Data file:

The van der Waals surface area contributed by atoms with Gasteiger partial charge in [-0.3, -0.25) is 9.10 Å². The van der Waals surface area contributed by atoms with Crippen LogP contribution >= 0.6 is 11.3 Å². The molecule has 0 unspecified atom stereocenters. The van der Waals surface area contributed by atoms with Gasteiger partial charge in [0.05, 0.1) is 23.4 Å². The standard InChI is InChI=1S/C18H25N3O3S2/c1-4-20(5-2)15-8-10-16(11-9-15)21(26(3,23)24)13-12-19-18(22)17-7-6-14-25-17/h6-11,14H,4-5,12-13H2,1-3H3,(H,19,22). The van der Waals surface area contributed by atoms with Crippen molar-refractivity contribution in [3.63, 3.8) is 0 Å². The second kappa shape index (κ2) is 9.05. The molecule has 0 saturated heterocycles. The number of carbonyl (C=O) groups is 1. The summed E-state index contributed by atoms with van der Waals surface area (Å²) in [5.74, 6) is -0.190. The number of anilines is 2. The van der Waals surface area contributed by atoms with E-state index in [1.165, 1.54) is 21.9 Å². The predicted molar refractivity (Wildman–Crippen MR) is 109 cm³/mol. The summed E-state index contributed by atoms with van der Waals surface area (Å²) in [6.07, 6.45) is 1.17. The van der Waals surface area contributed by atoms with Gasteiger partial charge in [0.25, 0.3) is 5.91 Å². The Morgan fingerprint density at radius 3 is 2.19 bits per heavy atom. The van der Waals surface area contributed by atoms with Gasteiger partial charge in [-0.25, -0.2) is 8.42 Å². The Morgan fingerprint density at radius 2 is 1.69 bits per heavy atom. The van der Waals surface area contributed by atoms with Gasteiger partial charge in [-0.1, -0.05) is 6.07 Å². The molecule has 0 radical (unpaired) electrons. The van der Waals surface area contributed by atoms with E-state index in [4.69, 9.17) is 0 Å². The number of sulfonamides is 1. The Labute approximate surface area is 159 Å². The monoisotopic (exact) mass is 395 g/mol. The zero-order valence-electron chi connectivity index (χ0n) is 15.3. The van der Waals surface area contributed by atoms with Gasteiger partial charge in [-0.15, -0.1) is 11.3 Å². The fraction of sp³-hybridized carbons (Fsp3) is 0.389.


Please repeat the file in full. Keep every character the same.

The van der Waals surface area contributed by atoms with Gasteiger partial charge in [-0.3, -0.25) is 9.10 Å². The van der Waals surface area contributed by atoms with Crippen LogP contribution >= 0.6 is 11.3 Å². The molecule has 0 unspecified atom stereocenters. The van der Waals surface area contributed by atoms with Gasteiger partial charge in [0.05, 0.1) is 23.4 Å². The standard InChI is InChI=1S/C18H25N3O3S2/c1-4-20(5-2)15-8-10-16(11-9-15)21(26(3,23)24)13-12-19-18(22)17-7-6-14-25-17/h6-11,14H,4-5,12-13H2,1-3H3,(H,19,22). The van der Waals surface area contributed by atoms with Crippen molar-refractivity contribution in [3.63, 3.8) is 0 Å². The second kappa shape index (κ2) is 9.05. The molecule has 0 saturated heterocycles. The number of carbonyl (C=O) groups is 1. The summed E-state index contributed by atoms with van der Waals surface area (Å²) in [5.74, 6) is -0.190. The number of anilines is 2. The van der Waals surface area contributed by atoms with E-state index in [1.165, 1.54) is 21.9 Å². The predicted molar refractivity (Wildman–Crippen MR) is 109 cm³/mol. The summed E-state index contributed by atoms with van der Waals surface area (Å²) in [6.07, 6.45) is 1.17. The van der Waals surface area contributed by atoms with Gasteiger partial charge in [0.25, 0.3) is 5.91 Å². The Morgan fingerprint density at radius 3 is 2.19 bits per heavy atom. The van der Waals surface area contributed by atoms with Gasteiger partial charge in [-0.25, -0.2) is 8.42 Å². The Morgan fingerprint density at radius 2 is 1.69 bits per heavy atom. The van der Waals surface area contributed by atoms with Gasteiger partial charge in [-0.1, -0.05) is 6.07 Å². The molecule has 0 radical (unpaired) electrons. The van der Waals surface area contributed by atoms with E-state index in [4.69, 9.17) is 0 Å². The number of sulfonamides is 1. The Labute approximate surface area is 159 Å². The monoisotopic (exact) mass is 395 g/mol. The zero-order valence-electron chi connectivity index (χ0n) is 15.3. The van der Waals surface area contributed by atoms with Gasteiger partial charge in [-0.15, -0.1) is 11.3 Å². The fraction of sp³-hybridized carbons (Fsp3) is 0.389.